It may be time to take a fresh look at the Limitation on Benefits article in US income tax treaties. The LOB rules are intended to provide a means of determining whether a particular resident of a treaty partner country has a sufficiently robust connection with that country so that it can be deemed appropriate to grant that person tax benefits in the United States, the country of source, in accordance with the treaty’s terms. A variety of tests have been employed for this purpose in U.S. treaties. In addition, there is broad tolerance for treaty partner entities owned by “equivalent beneficiaries.” Within these wide confines there are many specific policy choices worthy of being teased out and examined.

In their modern incarnation LOB provisions cover individuals, Contracting States, political subdivisions, local authorities, pension funds, and other exempt organizations. In addition, the competent authority of the source country is authorized, on a discretionary basis, to grant treaty benefits upon a finding that the establishment and maintenance of a person claiming benefits did not have obtaining the benefits as a principal purpose.

The challenge of the LOB provisions pertains not to the foregoing provisions but to those applicable to entities — principally companies, but other taxable entities as well — and the normal commercial situations in which entities operate. Some treaties, such as the recently concluded treaty with Hungary, contain a headquarters company concept, but the main and generally applicable entity provisions are as follows:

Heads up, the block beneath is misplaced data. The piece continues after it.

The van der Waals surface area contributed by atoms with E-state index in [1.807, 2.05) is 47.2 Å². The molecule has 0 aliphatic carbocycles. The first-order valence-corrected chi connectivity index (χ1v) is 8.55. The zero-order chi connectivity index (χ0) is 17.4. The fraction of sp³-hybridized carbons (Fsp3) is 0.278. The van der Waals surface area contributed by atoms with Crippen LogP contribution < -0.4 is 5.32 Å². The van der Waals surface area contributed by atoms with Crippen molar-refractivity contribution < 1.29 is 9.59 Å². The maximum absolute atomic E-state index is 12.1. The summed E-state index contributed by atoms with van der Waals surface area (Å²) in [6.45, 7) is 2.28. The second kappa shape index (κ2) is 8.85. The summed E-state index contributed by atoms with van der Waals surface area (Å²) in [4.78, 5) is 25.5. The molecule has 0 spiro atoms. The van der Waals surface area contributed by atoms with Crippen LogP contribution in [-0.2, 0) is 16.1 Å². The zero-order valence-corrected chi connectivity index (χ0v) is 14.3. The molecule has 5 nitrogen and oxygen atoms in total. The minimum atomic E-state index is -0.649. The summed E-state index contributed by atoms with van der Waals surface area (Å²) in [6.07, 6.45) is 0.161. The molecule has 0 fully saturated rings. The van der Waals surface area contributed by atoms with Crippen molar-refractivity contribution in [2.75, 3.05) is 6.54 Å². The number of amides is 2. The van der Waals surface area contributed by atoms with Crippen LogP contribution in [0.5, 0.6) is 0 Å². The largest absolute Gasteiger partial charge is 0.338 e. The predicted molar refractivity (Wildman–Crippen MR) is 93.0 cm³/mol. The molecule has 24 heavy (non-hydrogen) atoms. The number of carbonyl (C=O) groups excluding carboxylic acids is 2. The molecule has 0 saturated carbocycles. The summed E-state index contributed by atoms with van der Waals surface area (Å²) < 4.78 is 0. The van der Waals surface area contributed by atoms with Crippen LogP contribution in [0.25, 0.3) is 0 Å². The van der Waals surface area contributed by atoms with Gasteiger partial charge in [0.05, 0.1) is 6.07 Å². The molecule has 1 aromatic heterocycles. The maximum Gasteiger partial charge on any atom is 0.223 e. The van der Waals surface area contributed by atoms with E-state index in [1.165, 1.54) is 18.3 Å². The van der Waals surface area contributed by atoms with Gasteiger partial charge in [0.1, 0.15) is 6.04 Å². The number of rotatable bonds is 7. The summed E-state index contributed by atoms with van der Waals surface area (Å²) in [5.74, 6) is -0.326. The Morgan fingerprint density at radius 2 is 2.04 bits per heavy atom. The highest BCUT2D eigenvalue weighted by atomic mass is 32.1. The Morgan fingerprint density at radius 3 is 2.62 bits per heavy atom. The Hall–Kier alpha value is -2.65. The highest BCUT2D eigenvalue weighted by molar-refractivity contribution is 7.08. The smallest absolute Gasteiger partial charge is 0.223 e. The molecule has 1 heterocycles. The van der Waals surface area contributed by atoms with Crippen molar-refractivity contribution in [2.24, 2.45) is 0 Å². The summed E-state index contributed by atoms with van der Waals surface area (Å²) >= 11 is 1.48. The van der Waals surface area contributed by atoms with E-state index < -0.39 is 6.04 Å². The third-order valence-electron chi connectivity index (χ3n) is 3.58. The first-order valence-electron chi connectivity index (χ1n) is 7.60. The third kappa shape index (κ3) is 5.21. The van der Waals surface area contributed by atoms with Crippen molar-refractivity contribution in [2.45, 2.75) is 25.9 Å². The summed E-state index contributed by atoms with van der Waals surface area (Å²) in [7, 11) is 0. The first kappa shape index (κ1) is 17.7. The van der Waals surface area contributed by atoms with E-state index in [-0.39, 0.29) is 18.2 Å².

— regular trading of company shares on a recognized stock exchange in the country of asserted residence (the “locally traded” test);  

— regular trading of company shares on any recognized stock exchange if management and control is in the country of asserted residence (the “traded and locally managed” test);  

— ownership of a company, directly or indirectly, to the extent of at least 50 percent by five or fewer companies meeting the locally traded or the traded and locally managed test (the “indirectly traded” test);  

— ownership of an entity, directly or indirectly, to the extent of at least 50 percent on at least half the days of the taxable year, by persons entitled to treaty benefits themselves, provided the entitlement derives from the locally traded test or the traded and locally managed test, or the persons are what might usefully be termed “favored residents”: individuals, government entities, pension funds, exempt organizations; and provided further that less than 50 percent of the entity’s gross income is paid in deductible form to persons not entitled to benefits of the treaty on these grounds (the “ownership/base erosion” test);  

— maintenance of an active and substantial trade or business in the country of asserted residence, provided the income for which benefits are claimed is associated with that trade or business (the “trade or business” test);  

— ownership of a company, directly or indirectly, to the extent of at least 95 percent by seven or fewer persons who are residents of the United States or the treaty partner and entitled to treaty benefits as favored residents, under the locally traded or the traded and locally managed test, or under the ownership/base erosion test; or by persons who would be entitled to benefits at least as great as those claimed under analogous tests in certain other treaties if the income in question was paid to them in their country of residence; provided, however, there is no erosion of the local tax base of the company claiming benefits (the “equivalent beneficiary” test).